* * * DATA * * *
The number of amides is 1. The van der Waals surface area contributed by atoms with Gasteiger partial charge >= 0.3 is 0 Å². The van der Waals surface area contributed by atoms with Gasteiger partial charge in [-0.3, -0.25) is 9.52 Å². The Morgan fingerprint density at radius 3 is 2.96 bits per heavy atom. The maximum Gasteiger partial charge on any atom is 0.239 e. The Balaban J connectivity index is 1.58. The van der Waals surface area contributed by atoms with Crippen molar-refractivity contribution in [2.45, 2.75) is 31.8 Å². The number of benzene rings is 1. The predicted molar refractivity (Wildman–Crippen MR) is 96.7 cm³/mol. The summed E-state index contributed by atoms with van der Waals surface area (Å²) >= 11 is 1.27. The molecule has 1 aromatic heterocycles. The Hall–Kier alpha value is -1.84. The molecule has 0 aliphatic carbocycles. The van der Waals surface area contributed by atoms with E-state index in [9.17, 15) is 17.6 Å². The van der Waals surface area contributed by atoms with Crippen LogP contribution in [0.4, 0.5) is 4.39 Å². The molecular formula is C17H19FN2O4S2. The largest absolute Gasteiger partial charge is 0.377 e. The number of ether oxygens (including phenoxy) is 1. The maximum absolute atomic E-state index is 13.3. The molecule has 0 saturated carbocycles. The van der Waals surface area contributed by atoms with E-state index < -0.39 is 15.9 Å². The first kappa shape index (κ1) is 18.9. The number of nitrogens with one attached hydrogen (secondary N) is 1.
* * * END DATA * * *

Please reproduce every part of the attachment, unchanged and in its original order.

The number of amides is 1. The van der Waals surface area contributed by atoms with Gasteiger partial charge >= 0.3 is 0 Å². The van der Waals surface area contributed by atoms with Gasteiger partial charge in [-0.3, -0.25) is 9.52 Å². The Morgan fingerprint density at radius 3 is 2.96 bits per heavy atom. The maximum Gasteiger partial charge on any atom is 0.239 e. The Balaban J connectivity index is 1.58. The van der Waals surface area contributed by atoms with Crippen molar-refractivity contribution in [2.45, 2.75) is 31.8 Å². The number of benzene rings is 1. The predicted molar refractivity (Wildman–Crippen MR) is 96.7 cm³/mol. The summed E-state index contributed by atoms with van der Waals surface area (Å²) >= 11 is 1.27. The molecule has 1 aromatic heterocycles. The Hall–Kier alpha value is -1.84. The molecule has 0 aliphatic carbocycles. The van der Waals surface area contributed by atoms with E-state index in [9.17, 15) is 17.6 Å². The van der Waals surface area contributed by atoms with Crippen LogP contribution in [0.4, 0.5) is 4.39 Å². The molecular formula is C17H19FN2O4S2. The largest absolute Gasteiger partial charge is 0.377 e. The number of ether oxygens (including phenoxy) is 1. The maximum absolute atomic E-state index is 13.3. The molecule has 0 saturated carbocycles. The van der Waals surface area contributed by atoms with E-state index < -0.39 is 15.9 Å². The first kappa shape index (κ1) is 18.9. The number of nitrogens with one attached hydrogen (secondary N) is 1.